African Business Review - October 2015

Page 1 October 2015

TOP 1a0n Af r i c d s Bran


The Future Of Money Transfers In Africa SPECIAL REPORTS

Tata Communications & Konkola Copper Mines

SHE LEADS AFRICA: Championing Africa’s Female Entrepreneurs


AFRICA: Continent Of Entrepreneurs H E L L O A N D W E L C O M E T O the October Issue

of African Business Review. Our cover story this month features an interview with Western Union’s Vice President for Africa, Aida Diarra who discusses the work of the company as well as the role that remittances are playing across the continent. Also featured is an exclusive profile of Konkola Copper Mines, Zambia’s largest metal mining operation, as well a report on Tata Communications, an Indian-owned global telco with operations in South Africa and beyond. We explore the work of Bigen Africa which has over many decades become the go-to development company for closing the continent’s infrastructure gap while pioneering best industry practices. We also take a look at the operations of Transtech Logistics, which specialises in collection, clearance and delivery between South Africa, Zimbabwe, Zambia, Malawi and Mozambique. Last but not least, we look at Prommac, a leading provider of mechanical maintenance and shutdown services to the petrochemical and energy sectors of South Africa. Our Top 10 this month examines the continent’s most admired brands and we also explore the work of She Leads Africa; a start-up fully geared towards helping female entrepreneurs realise their potential through mentoring, networking and financial support.

Nye Longman Editor 3






The Future Of MONEY TRANSFERS In Africa




Championing Africa’s Female Entrepreneurs



40 Konkola Copper Mines Plc

Tata Communications



Transtech Logistics

30 Tata Communications

MINING 40 Konkola Copper Mines Plc

CONSTRUCTION 52 Bigen Africa

MANUFACTURING 66 Transtech Logistics



Bigen Africa



Championing Africa’s Female Entrepreneurs SHE LEADS AFRICA (SLA) is breaking down barriers for the continent’s female-led start-ups W r i t t e n b y : N Y E LO N G M A N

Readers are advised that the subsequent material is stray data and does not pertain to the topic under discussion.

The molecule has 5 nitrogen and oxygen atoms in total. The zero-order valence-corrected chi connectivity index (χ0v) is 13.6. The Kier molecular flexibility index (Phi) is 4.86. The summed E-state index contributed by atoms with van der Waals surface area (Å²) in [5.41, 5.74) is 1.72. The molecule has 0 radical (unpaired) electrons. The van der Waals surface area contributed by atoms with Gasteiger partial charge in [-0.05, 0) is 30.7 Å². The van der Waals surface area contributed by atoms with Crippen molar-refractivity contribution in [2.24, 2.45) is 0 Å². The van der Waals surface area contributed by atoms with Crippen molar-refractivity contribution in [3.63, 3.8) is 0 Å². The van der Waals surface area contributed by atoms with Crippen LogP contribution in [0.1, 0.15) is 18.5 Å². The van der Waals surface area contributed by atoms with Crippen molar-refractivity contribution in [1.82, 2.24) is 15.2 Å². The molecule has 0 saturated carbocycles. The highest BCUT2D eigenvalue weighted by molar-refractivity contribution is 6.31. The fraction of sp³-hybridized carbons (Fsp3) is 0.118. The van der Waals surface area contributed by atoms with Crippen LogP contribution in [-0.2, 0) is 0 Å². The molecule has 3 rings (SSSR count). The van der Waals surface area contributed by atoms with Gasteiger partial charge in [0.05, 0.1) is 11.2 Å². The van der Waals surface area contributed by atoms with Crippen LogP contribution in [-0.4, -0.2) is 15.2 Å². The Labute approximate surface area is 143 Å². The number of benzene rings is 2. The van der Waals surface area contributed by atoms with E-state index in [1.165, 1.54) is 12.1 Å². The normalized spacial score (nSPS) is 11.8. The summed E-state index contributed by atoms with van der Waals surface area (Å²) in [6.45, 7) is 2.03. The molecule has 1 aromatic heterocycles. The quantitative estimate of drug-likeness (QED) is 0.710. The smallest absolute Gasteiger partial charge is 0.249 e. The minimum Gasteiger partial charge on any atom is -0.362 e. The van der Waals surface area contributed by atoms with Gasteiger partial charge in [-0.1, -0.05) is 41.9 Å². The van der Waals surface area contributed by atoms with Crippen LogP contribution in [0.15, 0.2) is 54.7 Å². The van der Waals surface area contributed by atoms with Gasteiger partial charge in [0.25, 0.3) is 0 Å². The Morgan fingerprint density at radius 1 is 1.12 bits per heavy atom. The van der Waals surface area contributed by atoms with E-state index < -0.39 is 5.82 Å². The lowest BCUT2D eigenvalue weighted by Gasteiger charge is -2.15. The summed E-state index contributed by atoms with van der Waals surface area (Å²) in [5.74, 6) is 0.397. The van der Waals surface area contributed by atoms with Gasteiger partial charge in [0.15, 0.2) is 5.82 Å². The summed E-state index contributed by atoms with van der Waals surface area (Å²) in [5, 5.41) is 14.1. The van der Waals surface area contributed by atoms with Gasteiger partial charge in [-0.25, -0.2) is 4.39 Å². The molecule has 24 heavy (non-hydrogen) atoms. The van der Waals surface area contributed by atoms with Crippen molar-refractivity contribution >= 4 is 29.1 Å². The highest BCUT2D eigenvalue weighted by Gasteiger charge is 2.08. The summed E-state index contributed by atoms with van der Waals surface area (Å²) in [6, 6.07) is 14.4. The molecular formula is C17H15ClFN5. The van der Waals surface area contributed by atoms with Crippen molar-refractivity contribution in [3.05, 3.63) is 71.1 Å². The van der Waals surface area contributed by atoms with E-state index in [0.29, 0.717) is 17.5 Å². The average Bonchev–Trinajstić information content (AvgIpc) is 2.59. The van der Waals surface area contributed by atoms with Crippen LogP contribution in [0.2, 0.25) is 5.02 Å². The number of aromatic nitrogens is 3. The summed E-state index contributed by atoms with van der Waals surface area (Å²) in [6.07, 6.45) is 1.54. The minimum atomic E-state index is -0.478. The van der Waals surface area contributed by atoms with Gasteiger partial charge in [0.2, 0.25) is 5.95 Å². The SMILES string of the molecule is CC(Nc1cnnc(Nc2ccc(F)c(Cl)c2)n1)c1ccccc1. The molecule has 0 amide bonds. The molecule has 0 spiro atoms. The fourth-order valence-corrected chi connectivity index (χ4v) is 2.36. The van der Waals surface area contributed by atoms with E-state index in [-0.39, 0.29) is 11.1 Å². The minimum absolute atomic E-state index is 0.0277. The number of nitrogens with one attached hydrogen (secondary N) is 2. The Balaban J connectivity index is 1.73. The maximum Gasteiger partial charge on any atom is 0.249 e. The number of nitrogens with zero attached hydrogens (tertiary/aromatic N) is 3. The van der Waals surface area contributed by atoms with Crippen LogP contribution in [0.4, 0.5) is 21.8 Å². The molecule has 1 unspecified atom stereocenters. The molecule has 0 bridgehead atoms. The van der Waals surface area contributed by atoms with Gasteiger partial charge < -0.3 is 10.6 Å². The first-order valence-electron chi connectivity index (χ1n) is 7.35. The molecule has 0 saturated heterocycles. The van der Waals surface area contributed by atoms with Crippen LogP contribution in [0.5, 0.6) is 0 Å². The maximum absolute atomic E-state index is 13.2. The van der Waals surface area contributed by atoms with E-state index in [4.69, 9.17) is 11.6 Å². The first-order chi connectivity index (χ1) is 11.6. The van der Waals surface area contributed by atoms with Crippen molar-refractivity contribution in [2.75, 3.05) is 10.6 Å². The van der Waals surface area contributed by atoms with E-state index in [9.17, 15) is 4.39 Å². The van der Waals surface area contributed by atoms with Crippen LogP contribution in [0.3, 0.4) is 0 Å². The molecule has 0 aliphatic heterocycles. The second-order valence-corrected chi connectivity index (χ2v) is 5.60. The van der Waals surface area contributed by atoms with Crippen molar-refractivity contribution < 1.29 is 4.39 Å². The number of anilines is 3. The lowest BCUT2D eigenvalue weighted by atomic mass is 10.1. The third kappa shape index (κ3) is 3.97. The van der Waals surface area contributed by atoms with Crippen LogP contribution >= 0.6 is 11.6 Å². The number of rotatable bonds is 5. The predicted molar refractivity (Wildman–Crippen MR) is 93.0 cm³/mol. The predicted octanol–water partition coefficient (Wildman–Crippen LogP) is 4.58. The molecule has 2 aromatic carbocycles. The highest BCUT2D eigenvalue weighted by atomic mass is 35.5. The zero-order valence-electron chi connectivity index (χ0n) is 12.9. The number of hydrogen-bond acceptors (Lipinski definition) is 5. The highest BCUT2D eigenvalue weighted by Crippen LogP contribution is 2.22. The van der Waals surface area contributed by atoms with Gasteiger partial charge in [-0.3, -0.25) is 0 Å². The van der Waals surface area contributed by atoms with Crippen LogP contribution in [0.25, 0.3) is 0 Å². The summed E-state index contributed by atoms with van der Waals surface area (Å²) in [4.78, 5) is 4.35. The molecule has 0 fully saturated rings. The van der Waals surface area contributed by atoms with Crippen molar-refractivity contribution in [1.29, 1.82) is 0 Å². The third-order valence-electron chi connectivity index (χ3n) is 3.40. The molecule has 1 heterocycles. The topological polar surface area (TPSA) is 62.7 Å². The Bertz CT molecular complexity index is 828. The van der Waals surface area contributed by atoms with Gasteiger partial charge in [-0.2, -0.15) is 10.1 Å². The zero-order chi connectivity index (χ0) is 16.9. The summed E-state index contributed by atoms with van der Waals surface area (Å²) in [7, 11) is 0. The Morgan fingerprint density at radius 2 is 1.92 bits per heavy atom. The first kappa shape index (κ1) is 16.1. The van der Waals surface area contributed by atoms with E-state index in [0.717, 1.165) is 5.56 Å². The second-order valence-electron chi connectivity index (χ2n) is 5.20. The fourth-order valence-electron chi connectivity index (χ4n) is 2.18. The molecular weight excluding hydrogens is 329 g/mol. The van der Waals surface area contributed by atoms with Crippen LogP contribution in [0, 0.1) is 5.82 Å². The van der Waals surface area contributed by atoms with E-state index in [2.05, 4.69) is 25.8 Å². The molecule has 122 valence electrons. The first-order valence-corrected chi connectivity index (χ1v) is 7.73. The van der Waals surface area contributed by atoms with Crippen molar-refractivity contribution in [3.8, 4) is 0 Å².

LEADERSHIP SUB-SAHARAN AFRICA HAS the highest rate of female entrepreneurship across the world, with a participation rate of almost 30 percent. While this figure is certainly promising, the number of females engaged in high growth start-ups remains worryingly low. Entrepreneurial activity has the potential to create up to 200 million jobs for young Africans and has been widely recognised to be the main broadbased driver for economic growth on the continent. Recognising this potential, She Leads Africa (SLA) was set up in 2014 to enhance the position

of Africa’s female talent pool, or, as their founding statement says: “Our goal is to jumpstart female entrepreneurs from SMEs to pan-African industry leaders.” Recognising that one of the key general barriers to a successful business is lack of support, SLA uses a variety of methods to achieve its goals including providing support in the form of mentoring and finance, as well as establishing various networks. Barriers to female entrepreneurship SLA has identified four barriers

Video Stream: An interview on ‘Talking Africa’ with Yasmin Belo-Osagie, a co-founder of She Leads Africa.

8 October 2015

S L A : C H A M P I O N I N G A F R I C A’ S F E M A L E E N T R E P R E N E U R S

to full participation facing the continent’s female entrepreneurs which are specific to the continent and interrelated, these are education, finance, stereotypes, and lack of supporting networks. Education is perhaps the most critical barrier to innovation; schooling can often be limited and women are often discouraged from some, sometimes all educational enrolment. Not only does this lack of educational parity affect the level of basic skills attained, but also the ability to obtain crucial work experience. Data collected by the World Bank states that the global ratio for male to female tertiary education enrolment was at 110 percent (this exceeds 100 percent due to the early or late school entrance and grade repetition) compared to SubSaharan Africa’ 73 percent. Numerous studies have also indicated that women across the continent are treated unequally when it comes to obtaining financial support, particularly in the form of loans. Typically, women are more likely to have higher interest rates, be required to collateralise a higher share of their loan and be given loans with shorter terms.